Green marketing is the practice of actively associating a product offering with ideas relevant to environmental sustainability.
This can be distinguished from sustainability marketing in that it is more narrowly focused on benefits to the environment.
Greenwashing is the act of misleading others into believing that a product offering is more sustainable than it is.
Greenwashing manifests in a wide range of activities, whether deliberate or due to negligence, including omission of relevant information, focus on partial details, misdirection from important aspects, and using receiver’s inferences, e.g., unrelated images of nature in advertising, to generate sustainability associations. It also includes fraudulent claims and gaslighting that deliberately misstate information relevant to sustainability.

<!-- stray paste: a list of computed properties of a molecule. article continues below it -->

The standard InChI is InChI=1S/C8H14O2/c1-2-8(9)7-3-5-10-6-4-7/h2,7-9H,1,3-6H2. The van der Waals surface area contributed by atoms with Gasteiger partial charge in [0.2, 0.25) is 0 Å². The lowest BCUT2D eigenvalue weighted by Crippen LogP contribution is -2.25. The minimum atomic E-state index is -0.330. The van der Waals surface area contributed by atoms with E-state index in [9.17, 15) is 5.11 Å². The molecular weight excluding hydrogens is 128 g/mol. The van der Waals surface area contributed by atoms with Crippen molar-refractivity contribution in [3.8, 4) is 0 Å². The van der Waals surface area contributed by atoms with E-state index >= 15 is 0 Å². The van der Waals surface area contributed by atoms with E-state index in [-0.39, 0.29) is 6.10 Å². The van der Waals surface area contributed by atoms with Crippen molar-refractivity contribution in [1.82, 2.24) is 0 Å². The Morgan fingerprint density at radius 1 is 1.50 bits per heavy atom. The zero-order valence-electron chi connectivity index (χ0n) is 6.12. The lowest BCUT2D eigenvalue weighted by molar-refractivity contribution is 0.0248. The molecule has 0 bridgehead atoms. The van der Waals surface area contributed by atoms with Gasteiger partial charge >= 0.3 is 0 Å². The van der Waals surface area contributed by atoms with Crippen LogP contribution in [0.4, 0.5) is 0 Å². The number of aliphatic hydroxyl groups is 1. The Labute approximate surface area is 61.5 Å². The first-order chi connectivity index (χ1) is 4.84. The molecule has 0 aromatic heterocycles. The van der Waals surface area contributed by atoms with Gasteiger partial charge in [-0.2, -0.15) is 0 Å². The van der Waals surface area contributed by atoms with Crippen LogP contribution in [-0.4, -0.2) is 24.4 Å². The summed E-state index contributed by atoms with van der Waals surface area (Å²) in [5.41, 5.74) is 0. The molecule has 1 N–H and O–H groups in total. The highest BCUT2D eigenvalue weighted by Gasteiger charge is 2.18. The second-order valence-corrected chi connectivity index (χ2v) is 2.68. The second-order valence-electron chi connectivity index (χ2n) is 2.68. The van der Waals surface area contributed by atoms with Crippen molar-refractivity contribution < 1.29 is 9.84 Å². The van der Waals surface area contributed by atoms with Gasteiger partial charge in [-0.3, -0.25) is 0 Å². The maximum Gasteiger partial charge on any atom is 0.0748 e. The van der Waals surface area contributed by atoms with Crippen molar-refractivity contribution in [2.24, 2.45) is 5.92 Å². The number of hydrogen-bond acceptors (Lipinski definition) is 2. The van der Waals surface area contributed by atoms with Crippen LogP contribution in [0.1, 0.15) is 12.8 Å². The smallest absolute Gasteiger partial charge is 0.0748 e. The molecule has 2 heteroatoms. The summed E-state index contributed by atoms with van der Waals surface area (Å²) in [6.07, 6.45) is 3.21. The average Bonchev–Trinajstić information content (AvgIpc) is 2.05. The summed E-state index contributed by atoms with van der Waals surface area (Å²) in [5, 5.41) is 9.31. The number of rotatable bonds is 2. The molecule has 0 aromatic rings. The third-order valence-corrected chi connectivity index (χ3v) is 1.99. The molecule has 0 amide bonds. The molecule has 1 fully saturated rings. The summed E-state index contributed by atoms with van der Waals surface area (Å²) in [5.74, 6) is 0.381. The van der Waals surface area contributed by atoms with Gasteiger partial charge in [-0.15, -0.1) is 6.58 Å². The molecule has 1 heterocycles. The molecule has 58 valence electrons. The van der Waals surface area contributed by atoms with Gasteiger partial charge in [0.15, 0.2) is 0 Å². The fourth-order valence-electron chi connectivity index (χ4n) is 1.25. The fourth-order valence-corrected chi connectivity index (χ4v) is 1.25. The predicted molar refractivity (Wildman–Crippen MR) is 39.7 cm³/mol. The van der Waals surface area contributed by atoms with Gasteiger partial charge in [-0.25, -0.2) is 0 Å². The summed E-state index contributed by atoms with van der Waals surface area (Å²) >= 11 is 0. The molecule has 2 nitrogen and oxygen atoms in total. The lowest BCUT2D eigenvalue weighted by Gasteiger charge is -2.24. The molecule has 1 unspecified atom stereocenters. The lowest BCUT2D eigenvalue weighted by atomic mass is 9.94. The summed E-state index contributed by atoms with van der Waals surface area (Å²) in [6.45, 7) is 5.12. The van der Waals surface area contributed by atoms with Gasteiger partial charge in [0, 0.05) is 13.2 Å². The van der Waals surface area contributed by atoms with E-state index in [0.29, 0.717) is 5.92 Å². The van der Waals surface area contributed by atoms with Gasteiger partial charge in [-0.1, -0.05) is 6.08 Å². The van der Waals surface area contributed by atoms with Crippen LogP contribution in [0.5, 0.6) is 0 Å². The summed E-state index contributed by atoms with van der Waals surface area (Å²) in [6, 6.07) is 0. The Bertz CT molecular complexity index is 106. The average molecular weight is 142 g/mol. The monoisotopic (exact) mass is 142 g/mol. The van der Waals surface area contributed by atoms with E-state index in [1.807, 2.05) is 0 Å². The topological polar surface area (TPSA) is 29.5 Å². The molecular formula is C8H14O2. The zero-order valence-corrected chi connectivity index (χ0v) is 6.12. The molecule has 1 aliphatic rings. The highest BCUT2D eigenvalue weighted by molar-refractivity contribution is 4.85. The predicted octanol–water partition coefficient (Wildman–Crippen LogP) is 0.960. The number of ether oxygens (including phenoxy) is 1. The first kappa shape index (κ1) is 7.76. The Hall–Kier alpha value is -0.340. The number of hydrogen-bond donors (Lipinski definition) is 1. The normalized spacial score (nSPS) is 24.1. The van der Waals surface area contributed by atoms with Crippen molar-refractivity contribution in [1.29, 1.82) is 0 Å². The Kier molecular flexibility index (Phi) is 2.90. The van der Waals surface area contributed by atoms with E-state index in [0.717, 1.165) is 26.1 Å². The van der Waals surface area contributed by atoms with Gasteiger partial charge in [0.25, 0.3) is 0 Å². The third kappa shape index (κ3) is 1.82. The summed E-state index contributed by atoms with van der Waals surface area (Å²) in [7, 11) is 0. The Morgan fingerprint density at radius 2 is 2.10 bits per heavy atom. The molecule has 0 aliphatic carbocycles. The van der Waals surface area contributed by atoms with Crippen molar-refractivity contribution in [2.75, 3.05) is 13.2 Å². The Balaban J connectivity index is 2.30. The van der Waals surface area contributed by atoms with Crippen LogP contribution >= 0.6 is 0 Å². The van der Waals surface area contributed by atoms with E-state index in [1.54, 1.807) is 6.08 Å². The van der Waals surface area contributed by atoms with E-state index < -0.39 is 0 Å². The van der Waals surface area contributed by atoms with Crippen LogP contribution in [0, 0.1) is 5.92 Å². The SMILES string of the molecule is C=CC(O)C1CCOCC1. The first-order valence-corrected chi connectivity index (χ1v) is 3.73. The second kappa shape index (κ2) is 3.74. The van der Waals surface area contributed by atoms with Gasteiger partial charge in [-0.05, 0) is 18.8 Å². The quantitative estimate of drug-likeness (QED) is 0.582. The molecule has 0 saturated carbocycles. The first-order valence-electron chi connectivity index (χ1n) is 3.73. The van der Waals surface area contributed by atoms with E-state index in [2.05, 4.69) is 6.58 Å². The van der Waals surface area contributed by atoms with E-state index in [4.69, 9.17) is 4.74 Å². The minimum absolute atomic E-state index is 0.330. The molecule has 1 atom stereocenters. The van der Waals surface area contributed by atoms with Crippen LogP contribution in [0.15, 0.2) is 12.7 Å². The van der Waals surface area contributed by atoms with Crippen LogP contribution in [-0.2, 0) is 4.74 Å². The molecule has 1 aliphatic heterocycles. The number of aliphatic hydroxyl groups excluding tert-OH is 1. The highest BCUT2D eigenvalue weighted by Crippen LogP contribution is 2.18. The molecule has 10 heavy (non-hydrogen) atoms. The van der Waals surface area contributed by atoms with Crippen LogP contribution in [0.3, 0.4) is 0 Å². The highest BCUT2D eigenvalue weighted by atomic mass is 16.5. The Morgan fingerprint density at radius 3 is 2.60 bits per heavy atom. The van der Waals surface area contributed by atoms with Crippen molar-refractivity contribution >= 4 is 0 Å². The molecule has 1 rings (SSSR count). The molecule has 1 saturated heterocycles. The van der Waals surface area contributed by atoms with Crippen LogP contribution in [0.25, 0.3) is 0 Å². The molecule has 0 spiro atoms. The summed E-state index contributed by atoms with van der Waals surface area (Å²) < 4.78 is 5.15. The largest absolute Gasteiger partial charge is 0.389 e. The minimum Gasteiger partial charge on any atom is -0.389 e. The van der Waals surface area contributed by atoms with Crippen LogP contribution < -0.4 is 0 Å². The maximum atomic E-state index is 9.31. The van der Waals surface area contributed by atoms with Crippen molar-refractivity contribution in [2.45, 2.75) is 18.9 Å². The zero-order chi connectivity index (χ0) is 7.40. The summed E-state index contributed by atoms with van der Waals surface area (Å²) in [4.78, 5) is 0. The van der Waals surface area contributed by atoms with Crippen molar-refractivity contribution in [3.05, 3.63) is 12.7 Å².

To avoid greenwashing, companies should be truthful, transparent, and use language consumers can understand to discuss sustainability.
Greendazzling, a form of greenwashing, involves attempts to distract from major sustainability failings by drawing attention to a positive aspect that is attention-grabbing.
Greenhushing occurs when actions that are genuinely sustainable are deliberately downplayed. It might occur for a number of reasons including fear of a backlash from those who do not agree with the sustainable aims, or, conversely, that mentioning the success will be perceived by those who agree with the sustainable aims as greenwashing given other non-sustainable activities are being performed or may be perceived to exist.
- Universal Marketing Dictionary Project, 2023.